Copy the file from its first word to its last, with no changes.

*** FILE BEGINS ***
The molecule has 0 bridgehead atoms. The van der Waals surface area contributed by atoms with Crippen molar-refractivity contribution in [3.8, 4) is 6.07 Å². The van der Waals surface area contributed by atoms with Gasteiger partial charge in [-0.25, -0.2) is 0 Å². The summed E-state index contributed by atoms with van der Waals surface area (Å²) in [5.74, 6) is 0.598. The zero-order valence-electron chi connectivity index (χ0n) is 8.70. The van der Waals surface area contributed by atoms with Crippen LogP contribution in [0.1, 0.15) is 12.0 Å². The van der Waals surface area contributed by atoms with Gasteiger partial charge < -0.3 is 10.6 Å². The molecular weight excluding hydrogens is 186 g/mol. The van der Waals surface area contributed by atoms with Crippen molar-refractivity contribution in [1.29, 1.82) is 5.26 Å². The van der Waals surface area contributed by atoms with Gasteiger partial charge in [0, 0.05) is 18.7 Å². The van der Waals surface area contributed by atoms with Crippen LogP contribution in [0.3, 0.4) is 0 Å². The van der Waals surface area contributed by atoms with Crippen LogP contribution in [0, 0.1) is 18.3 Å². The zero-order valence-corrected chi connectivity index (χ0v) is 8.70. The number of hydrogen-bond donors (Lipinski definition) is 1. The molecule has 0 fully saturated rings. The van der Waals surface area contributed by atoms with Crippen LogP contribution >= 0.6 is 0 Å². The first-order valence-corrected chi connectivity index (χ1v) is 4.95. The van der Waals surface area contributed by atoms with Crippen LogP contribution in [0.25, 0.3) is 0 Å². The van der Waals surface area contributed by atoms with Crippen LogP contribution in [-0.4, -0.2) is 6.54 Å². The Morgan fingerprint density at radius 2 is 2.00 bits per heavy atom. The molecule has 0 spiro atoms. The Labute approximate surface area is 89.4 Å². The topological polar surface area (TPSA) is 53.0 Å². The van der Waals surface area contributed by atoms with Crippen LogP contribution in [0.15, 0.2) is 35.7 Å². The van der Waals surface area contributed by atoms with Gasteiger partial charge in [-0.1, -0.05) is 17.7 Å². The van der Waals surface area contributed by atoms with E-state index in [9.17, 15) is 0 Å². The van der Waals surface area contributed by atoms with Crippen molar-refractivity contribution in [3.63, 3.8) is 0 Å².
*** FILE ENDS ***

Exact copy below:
The molecule has 0 bridgehead atoms. The van der Waals surface area contributed by atoms with Crippen molar-refractivity contribution in [3.8, 4) is 6.07 Å². The van der Waals surface area contributed by atoms with Gasteiger partial charge in [-0.25, -0.2) is 0 Å². The summed E-state index contributed by atoms with van der Waals surface area (Å²) in [5.74, 6) is 0.598. The zero-order valence-electron chi connectivity index (χ0n) is 8.70. The van der Waals surface area contributed by atoms with Crippen LogP contribution in [0.1, 0.15) is 12.0 Å². The van der Waals surface area contributed by atoms with Gasteiger partial charge < -0.3 is 10.6 Å². The molecular weight excluding hydrogens is 186 g/mol. The van der Waals surface area contributed by atoms with Crippen molar-refractivity contribution in [1.29, 1.82) is 5.26 Å². The van der Waals surface area contributed by atoms with Gasteiger partial charge in [0, 0.05) is 18.7 Å². The van der Waals surface area contributed by atoms with Crippen LogP contribution in [0.3, 0.4) is 0 Å². The van der Waals surface area contributed by atoms with Crippen LogP contribution in [0, 0.1) is 18.3 Å². The zero-order valence-corrected chi connectivity index (χ0v) is 8.70. The number of hydrogen-bond donors (Lipinski definition) is 1. The molecule has 0 fully saturated rings. The van der Waals surface area contributed by atoms with Crippen LogP contribution >= 0.6 is 0 Å². The first-order valence-corrected chi connectivity index (χ1v) is 4.95. The van der Waals surface area contributed by atoms with Crippen LogP contribution in [0.25, 0.3) is 0 Å². The van der Waals surface area contributed by atoms with Crippen LogP contribution in [-0.4, -0.2) is 6.54 Å². The Morgan fingerprint density at radius 2 is 2.00 bits per heavy atom. The molecule has 0 spiro atoms. The Labute approximate surface area is 89.4 Å². The topological polar surface area (TPSA) is 53.0 Å². The van der Waals surface area contributed by atoms with Crippen LogP contribution in [0.15, 0.2) is 35.7 Å². The van der Waals surface area contributed by atoms with Gasteiger partial charge in [-0.1, -0.05) is 17.7 Å². The van der Waals surface area contributed by atoms with E-state index in [9.17, 15) is 0 Å². The van der Waals surface area contributed by atoms with Crippen molar-refractivity contribution in [3.63, 3.8) is 0 Å².